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June 13, 2007 4:30 PM   Subscribe

What's it like to live in Squantum?

Any MeFites have direct or indirect (though friend or family) experience living in Squantum? Or perhaps North Quincy? We're looking at a house there and the place has charmed our pants off.

What are the downsides of living on the peninsula? Rough weather? Difficulty gettng insurance against wind/water damage? Crappy commutes on 93 or Rte 3?

We work in Boston and have a toddler.
posted by mds35 to Home & Garden (6 answers total) 1 user marked this as a favorite
 
I like that whole area, and am down there quite a bit. I find Squantum charming, too. It's a close knit neighborhood between upscale Marina Bay and Wollaston Beach. The houses tend to be small cottage conversions on smaller lots of land.

Wollaston Beach is in the midst of a major reconstruction/cleanup -- redoing the seawall, parking and sidewalks. Quincy Shore Drive is busy on the weekends, especially in the summer, both day and night. The beach sometimes falls under bacteria warnings, however, that restrict swimming. It's been like that for the last few years. Parts of the beach aren't the cleanest, but it is getting better. Marina Bay is beautiful, especially in the summer. Great restaurants, amazing views, cute shops. The biggest thing you'd have to worry about at Marina Bay is the Waterworks crowd on weekends. Will cause some traffic on E. Squantum. It's generally policed pretty well and you should be far enough away to not worry about the crowds and noise otherwise.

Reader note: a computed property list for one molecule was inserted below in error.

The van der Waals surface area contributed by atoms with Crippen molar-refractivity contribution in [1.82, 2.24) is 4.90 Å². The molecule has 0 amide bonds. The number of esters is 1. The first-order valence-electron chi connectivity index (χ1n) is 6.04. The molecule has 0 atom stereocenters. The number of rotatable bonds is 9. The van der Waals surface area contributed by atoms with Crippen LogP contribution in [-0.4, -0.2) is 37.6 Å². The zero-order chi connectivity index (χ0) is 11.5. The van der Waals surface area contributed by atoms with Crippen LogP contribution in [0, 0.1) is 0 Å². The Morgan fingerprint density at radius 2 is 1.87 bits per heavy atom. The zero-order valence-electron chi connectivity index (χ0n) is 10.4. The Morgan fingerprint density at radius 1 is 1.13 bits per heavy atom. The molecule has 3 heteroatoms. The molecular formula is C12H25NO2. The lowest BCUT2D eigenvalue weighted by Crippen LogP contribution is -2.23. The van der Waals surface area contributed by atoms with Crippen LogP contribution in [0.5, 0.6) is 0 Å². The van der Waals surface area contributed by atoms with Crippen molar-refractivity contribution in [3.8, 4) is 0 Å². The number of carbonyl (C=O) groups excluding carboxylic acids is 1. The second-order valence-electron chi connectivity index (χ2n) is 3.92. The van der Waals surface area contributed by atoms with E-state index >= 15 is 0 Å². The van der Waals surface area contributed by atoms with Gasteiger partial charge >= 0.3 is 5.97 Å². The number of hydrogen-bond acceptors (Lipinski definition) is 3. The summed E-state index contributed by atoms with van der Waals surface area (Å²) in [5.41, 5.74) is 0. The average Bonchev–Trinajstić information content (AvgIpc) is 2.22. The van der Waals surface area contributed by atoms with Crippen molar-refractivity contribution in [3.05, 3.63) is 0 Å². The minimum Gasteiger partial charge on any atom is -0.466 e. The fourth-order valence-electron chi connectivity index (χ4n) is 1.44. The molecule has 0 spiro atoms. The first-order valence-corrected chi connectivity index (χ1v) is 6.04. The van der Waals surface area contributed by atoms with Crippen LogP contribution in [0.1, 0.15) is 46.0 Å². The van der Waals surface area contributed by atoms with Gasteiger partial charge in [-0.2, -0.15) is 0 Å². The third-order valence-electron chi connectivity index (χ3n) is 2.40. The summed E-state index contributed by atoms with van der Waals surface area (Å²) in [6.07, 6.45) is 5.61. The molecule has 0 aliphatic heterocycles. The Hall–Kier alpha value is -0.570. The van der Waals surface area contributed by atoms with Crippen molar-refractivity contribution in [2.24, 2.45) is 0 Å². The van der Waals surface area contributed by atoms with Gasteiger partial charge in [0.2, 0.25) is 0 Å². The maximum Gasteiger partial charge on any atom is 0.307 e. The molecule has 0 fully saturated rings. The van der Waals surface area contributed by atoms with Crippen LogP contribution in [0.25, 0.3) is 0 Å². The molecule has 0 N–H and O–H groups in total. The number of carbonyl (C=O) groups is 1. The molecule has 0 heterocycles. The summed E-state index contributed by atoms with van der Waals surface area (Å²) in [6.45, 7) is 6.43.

Seaside, you generally get the wind off the water you'd expect. I haven't been in Squantum during a major storm, but I know in adjacent Hough's Neck, the sea wall has taken a beaten and the water has topped the wall a couple times, too. The shore generally gets less snow when the inland areas get walloped. Insurance issues may be a factor depending on how close to the actual shore you are. If I were you, I'd just call a couple insurance companies and ask if there are issues in obtaining insurance.

Mr. JG grew up in North Quincy. It's generally a quiet working class neighborhood bordering Milton and Dorcester. You'll find the same sort of cape houses and converted cottages on smaller lots of land mixed in with some larger, older colonial homes. Thickly settled. Lots of great restaurants in the area. (Email is in the profile if you want recommendations.) There's a real nice demographic mix of people in North Quincy.

As a commuter into Boston, 93/The Southeast Expressway will not be your friend. Between parking in Boston and the traffic, you might be better off taking the T from either North Quincy or Wollaston stations. If you and your spouse can commute together, and parking is handled, you can take the HOV lane and that should help with traffic.
posted by jerseygirl at 5:57 PM on June 13, 2007 [1 favorite]


You are probably talking about the worst commute (mile-for-mile) in the Boston area. Luckily, the Red Line is nearby, and hopefully your job situation will be such that the T is an option.